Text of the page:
Friday, March 23, 2007

Food For Thought About SWS Hunger Stats

I think SWS and the media are ALL WET on their interpretation of these hunger statistics. Here is why...

Every three months since July, 1998, the Social Weather Stations public opinion pollster conducts a "self-reported hunger survey" among Filipino heads of households in which it asks the following question:
Nitong nakaraang 3 buwan, nangyari po ba kahit minsan na ang inyong pamilya ay nakaranas ng gutom at wala kayong makain? Kung OO: Nangyari po ba yan nang MINSAN LAMANG, MGA ILANG BESES, MADALAS O PALAGI? [During the last three months, has it happened even once that your family experienced hunger and you had nothing to eat? If YES, did that happen only once, several times, often or all the time?]
The Table above is taken from the SWS Website and contains all the raw data from July 1998 to February 2007. Below I've prepared a chart based on the Severe Hunger data column and the Total Hunger data column from this Table.



The Severe Hunger incidence is shown in hot pink with orange vertical sampling error bars of +/- 3 percent, while the blue time series represents the sum of severe, moderate and occasional hunger incidence reported by the 1200 randomly sampled respondents (all heads of households).

Inspection of these charts (click on them to zoom) leads to several simple and direct conclusions:

(1) Within the sampling error margins of + or - 3 percent for the data, the incidence of SEVERE HUNGER (often or always) has been CONSTANT throughout the entire survey period of almost ten years -- (in fact a trend line in Excel shows a slight decrease!).

(2) The TOTAL HUNGER data shows an apparent upward trend, but the following suggestive features are visible by inspection (as opposed to Fourier or other fancy analysis):

(a) There is a definite PERIODIC or CYCLIC component to the data on hunger incidence which shows local maxima (peaks) in each of the four election years during the survey period (1998, 2001, 2004 and if the trend continues through this year, in 2007 also).

(b) These maxima seem to occur in the quarter immediately preceeding Christmas season during the years 1998, 2001 and 2004.

(c) The upward trend as well as these seasonal variations (before Christmas in election years) cannot be attributed to the SEVERE HUNGER incidence because as we have noted, that data is CONSTANT within the sampling error margins.

(d) Thus all the variations in the data are due to self-reported "occasional" or "moderate" hunger incidence. That may be an effect of election and Christmas time attitudes of the population, i.e., they expect politicians to help them and so they report more hunger or need during these periods.

"There are three kinds of lies: LIES, DAMNED LIES, and STATISTICS"... (Ben Disraeli or Mark Twain)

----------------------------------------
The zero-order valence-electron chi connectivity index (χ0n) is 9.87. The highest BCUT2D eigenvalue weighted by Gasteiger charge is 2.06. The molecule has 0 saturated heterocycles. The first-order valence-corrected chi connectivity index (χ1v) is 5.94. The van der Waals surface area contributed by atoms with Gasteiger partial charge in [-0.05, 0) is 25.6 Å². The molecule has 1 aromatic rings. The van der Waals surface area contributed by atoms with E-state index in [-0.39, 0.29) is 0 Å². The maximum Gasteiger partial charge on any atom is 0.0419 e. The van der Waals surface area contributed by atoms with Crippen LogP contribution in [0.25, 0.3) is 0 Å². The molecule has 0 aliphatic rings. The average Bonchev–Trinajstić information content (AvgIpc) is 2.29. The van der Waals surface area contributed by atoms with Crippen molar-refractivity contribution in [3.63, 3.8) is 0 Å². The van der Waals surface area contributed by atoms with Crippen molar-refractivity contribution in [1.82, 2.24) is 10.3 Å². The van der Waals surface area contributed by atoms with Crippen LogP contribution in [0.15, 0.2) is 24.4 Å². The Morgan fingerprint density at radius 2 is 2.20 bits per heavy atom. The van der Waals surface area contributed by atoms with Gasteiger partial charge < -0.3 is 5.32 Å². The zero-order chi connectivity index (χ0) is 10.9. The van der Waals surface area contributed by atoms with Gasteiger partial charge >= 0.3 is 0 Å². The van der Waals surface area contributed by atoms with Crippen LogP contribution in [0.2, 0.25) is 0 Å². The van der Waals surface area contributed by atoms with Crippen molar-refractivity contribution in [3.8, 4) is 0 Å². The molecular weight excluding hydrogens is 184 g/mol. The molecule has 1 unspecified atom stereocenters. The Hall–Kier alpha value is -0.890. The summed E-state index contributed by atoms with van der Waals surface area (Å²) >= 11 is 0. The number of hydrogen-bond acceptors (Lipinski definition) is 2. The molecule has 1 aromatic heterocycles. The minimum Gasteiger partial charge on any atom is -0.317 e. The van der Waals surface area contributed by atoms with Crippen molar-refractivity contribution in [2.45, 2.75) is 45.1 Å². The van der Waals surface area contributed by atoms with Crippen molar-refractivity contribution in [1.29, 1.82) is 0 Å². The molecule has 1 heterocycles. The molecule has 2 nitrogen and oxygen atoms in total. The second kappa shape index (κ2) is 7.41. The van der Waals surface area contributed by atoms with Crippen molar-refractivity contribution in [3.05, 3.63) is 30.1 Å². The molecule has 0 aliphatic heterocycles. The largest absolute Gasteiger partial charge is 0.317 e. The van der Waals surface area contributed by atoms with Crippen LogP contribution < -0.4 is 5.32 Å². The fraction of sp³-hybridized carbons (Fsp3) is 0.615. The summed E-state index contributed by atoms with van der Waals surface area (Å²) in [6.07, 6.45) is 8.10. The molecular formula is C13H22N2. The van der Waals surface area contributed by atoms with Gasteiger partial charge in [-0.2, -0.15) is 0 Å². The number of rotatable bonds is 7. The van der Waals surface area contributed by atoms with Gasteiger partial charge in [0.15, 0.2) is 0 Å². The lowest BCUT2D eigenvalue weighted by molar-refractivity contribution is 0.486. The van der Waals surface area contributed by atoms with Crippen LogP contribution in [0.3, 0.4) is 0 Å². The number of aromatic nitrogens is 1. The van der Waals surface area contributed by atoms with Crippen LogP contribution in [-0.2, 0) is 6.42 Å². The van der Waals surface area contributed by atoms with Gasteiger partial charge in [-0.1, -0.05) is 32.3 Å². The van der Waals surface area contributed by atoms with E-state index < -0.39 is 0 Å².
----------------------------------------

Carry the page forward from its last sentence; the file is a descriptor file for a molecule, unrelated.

No doubt there is persistent severe hunger in the country at around 3 to 4% incidence. But I cannot think of a better example from the third category above than the spin and propaganda based on these self-reported statistics on hunger in the Philippines which are foisted on a gullible public every three months by SWS, the mass media and anti-government pundits. They ever-ready to turn self-proclaimed "scientific" survey findings into screaming headlines and ditzy talk show comments, as I heard from Korina Sanchez this week on this matter. Frequently, what the media reports as "changes" or "record levels" of hunger, are actually random statistical variations that are produced seasonal variation and other factors that have no direct or even contrary connection with those phenomena.

Now don't get me wrong, when the SWS conducts surveys whose results will actually be confirmed or contradicted by subsequent objective events--like the voter preference surveys-- can generally be relied upon to be valid as their own historical record proves. But when it conducts surveys that can never be validated or invalidated by some independent or objective event like an election, the results have little statistical or scientific merit.

It is a little-known and vastly under-appreciated fact that not all SURVEY QUESTIONS are valid statistical survey questions! Not all survey questions are "good" survey questions, so that if you ask a "bad" or logically flawed survey question, the results will be of questionable validity even if you use exactly the same thoroughly scientific method to gather and analyze the data. For example, the SWS uses the same random sampling techniques and questionnaire presentation methods to gather data for voter preference surveys and the self-rated hunger surveys. Likewise they use the same mathematical and statistical algorithms to analyze those results. But it's really garbage in, garbage out if the survey question being asked is an invalid or "bad" survey question. It's a little like a technically competent violinist playing the same piece of music on a properly tuned Stradivarius as opposed to his shoestrings.